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Articles on Solutions Journalism

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Volunteers are building villages of tiny houses for formerly homeless people. Bruce Kelsh/Cottage Village Coalition

3 innovations helping the homeless in Eugene, Oregon

Nonprofits and concerned residents are teaming up with the local government to solve a daunting problem in a city with the nation's highest per-capita rate of homelessnesss.
Health care workers at Lake Regional Hospital in Osage Beach, Missouri, wear face shields donated by students from Camdenton High School in Camdenton, Missouri. Provided courtesy of Camdenton High School

Students fight pandemic – and get real-world experience – by using 3D printers to make face shields

The COVID-19 outbreak presents many opportunities for students to develop needed solutions to real-life problems, says a researcher overseeing school project to produce personal protective equipment.
Natosha, a houseless resident in Los Angeles’ Skid Row points to a DIY handwashing station. Pete White/LA CAN

How can the houseless fight the coronavirus? A community organization partners with academics to create a grassroots hand-washing infrastructure

A community effort is creating do-it-yourself hand-washing stations for the homeless population in Los Angeles.
A farmer who installed solar panels to power his irrigation systems on the family farm walks by the panels near Claresholm, Alta., in June 2019. THE CANADIAN PRESS/Jeff McIntosh

Drop the doom and gloom: Climate journalism is about empowerment

Climate journalism can play an important role in painting the picture of a post-carbon economy. It should start by encouraging collective action and a sense of empowerment for everyday people.
As U.S. President Donald Trump continues to cry ‘fake news’ and stir up distrust of the media, it’s time to embrace ‘solutions journalism’ that focuses on how to solve problems. (AP Photo/Evan Vucci)

How journalists can rebut Trump’s ‘fake news’ claims

"Solutions journalism" aims to give more prominence to solution-oriented narratives. It reports on responses to social problems by moving the solutions out of the footnotes.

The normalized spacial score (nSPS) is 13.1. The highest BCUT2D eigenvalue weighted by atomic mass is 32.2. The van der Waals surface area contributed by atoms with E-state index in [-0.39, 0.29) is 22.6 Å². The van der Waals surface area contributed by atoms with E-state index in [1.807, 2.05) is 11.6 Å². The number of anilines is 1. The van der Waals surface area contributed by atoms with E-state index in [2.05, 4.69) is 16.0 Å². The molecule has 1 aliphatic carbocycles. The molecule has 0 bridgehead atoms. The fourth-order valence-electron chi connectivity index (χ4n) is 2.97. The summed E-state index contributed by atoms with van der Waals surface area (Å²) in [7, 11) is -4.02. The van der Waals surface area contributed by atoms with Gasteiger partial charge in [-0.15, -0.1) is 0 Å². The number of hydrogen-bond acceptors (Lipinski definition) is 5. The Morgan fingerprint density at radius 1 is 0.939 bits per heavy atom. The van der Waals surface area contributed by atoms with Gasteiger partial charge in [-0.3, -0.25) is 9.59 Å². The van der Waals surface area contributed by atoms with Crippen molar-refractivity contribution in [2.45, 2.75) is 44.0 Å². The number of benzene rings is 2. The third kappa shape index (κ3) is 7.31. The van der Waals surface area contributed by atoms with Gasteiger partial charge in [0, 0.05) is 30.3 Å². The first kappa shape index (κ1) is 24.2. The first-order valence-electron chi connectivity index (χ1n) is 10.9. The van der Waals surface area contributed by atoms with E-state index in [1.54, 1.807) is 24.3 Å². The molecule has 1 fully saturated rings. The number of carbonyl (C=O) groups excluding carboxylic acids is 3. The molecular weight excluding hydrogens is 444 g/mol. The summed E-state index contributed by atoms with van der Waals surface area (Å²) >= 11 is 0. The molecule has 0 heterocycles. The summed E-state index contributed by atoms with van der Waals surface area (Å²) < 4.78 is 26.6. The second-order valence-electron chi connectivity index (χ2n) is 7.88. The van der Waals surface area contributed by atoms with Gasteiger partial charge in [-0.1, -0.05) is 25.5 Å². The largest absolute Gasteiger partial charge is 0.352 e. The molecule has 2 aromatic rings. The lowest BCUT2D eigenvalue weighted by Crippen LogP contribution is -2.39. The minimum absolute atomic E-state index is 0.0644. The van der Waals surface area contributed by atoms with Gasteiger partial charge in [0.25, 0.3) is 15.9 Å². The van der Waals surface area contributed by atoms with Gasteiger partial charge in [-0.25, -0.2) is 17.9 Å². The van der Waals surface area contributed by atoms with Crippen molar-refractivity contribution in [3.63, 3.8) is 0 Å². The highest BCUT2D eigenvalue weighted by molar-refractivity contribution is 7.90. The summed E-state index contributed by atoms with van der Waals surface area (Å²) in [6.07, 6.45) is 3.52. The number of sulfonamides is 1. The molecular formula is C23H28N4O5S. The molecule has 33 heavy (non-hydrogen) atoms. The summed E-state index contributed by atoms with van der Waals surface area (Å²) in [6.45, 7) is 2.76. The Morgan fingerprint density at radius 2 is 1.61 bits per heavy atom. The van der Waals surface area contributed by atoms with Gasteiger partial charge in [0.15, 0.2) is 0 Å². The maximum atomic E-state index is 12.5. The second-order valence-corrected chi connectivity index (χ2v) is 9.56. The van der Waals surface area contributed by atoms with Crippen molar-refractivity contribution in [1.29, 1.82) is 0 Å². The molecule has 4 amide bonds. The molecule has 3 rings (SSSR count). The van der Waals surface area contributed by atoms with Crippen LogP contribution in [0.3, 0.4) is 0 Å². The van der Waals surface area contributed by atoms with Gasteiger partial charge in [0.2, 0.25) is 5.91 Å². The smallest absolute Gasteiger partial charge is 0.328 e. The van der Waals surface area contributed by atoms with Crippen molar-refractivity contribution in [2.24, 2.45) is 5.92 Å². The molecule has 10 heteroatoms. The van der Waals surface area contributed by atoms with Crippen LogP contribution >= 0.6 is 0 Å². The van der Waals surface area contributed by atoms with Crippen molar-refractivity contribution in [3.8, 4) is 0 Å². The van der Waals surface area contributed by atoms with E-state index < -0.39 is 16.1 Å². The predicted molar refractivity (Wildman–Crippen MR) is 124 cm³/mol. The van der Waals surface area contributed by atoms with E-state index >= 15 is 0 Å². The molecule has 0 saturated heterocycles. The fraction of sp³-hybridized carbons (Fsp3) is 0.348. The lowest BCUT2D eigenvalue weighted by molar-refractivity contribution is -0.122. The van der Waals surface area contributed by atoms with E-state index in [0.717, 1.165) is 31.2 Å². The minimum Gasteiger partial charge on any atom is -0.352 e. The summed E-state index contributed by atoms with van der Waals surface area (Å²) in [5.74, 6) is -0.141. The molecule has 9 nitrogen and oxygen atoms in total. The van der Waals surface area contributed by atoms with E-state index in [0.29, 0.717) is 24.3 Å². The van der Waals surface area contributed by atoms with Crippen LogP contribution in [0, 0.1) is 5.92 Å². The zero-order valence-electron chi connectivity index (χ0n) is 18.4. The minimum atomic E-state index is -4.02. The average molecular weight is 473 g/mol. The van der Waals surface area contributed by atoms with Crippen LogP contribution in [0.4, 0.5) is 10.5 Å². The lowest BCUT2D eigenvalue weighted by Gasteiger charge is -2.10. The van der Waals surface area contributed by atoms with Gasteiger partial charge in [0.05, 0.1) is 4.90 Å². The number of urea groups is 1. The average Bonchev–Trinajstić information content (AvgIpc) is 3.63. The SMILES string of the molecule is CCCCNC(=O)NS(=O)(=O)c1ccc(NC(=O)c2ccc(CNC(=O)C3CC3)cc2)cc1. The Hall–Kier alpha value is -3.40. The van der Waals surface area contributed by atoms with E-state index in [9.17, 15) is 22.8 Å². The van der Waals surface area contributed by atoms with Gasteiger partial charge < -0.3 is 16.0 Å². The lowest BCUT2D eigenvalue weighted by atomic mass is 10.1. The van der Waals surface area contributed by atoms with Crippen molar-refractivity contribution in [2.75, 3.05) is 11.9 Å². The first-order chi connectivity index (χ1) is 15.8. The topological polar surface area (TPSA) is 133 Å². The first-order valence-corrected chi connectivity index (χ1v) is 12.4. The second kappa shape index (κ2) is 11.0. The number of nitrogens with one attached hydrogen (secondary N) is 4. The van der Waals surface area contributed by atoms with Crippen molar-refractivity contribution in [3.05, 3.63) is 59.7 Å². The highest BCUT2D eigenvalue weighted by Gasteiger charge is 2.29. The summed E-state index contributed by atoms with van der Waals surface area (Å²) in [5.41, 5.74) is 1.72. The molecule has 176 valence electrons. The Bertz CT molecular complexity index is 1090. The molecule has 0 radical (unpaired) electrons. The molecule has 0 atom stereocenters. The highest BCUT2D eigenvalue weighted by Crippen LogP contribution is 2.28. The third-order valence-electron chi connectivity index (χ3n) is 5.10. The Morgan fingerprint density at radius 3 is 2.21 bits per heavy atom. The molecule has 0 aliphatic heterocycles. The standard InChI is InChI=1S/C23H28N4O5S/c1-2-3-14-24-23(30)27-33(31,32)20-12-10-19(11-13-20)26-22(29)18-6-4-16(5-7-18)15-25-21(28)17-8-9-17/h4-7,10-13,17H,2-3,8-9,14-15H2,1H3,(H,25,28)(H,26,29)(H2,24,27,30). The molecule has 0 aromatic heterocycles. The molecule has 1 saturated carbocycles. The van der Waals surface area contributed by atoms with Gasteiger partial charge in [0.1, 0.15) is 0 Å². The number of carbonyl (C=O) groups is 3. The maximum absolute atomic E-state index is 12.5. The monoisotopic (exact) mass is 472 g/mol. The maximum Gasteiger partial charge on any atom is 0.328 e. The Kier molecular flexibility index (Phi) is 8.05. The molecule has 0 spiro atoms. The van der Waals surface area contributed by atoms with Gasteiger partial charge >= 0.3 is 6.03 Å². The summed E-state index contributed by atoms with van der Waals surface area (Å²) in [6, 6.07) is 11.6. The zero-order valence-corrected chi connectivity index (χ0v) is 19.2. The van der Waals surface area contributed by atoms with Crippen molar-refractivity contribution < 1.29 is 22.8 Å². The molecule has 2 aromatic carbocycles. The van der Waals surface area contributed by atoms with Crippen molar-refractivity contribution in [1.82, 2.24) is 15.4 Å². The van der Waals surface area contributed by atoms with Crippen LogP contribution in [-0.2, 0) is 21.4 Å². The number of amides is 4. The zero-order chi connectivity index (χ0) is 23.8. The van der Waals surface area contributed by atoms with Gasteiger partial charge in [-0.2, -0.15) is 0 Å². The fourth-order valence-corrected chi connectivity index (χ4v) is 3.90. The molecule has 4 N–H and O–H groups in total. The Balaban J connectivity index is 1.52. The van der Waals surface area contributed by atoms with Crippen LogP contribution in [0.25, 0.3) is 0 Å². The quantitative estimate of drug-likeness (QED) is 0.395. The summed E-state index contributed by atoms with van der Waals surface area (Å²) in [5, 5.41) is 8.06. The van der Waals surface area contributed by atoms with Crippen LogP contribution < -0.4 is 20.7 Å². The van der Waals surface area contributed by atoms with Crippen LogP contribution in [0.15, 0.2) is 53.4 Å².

The more laundry you do, the more you can save with efficient washers. Rawpixel/Shutterstock.com

Not all consumers are equal – in terms of what they save by using efficient appliances

People who use an appliance a lot save more from an energy efficient model. With the right app, they could easily get a sense of their own potential savings when they shop.
High school students at the University of Maine Farmington’s Upward Bound program playing the World Climate simulation. Mary Sinclair

How a game can move people from climate apathy to action

In the 'World Climate' simulation, people play delegates to UN climate negotiations and work to strike an agreement that meets global climate goals. Playing it has made thousands want to take action.
Protesters on the University of Cincinnati campus. AP Photo/John Minchillo

A new look at racial disparities in police use of deadly force

Does it make sense to compare the percentage of black Americans shot by police to the percentage of black Americans in the population? A new analysis suggests a different way of looking at the data.
These rats are in special cages for urine collection. Every year, millions of animals are used for testing chemicals that are used in industrial products. By unoL/shutterstock.com

AI more accurate than animal testing for spotting toxic chemicals

Testing new industrial chemicals is essential for public health and the environment. But animal testing is costly, and too many chemicals are left untested. A new AI tool may solve the problem.
Many rural farmers in India lack clear ownership of the land they work and live on. AP Photo/Anupam Nath

Blockchain-based property registries may help lift poor people out of poverty

Without secure records of property ownership, many poor people around the world have trouble improving their economic situations. Several countries are already trying blockchain-based land registries.
Oklahoma Gov. Mary Fallin, front, after she signed a law that allows pay-for-success funding for projects aiming to reduce female incarceration rates. AP Photo/Sue Ogrocki

Social impact bonds, explained

These partnerships between investors, governments and nonprofits are a new way to pay for programs and services that help people in need and address intractable problems like mass incarceration.

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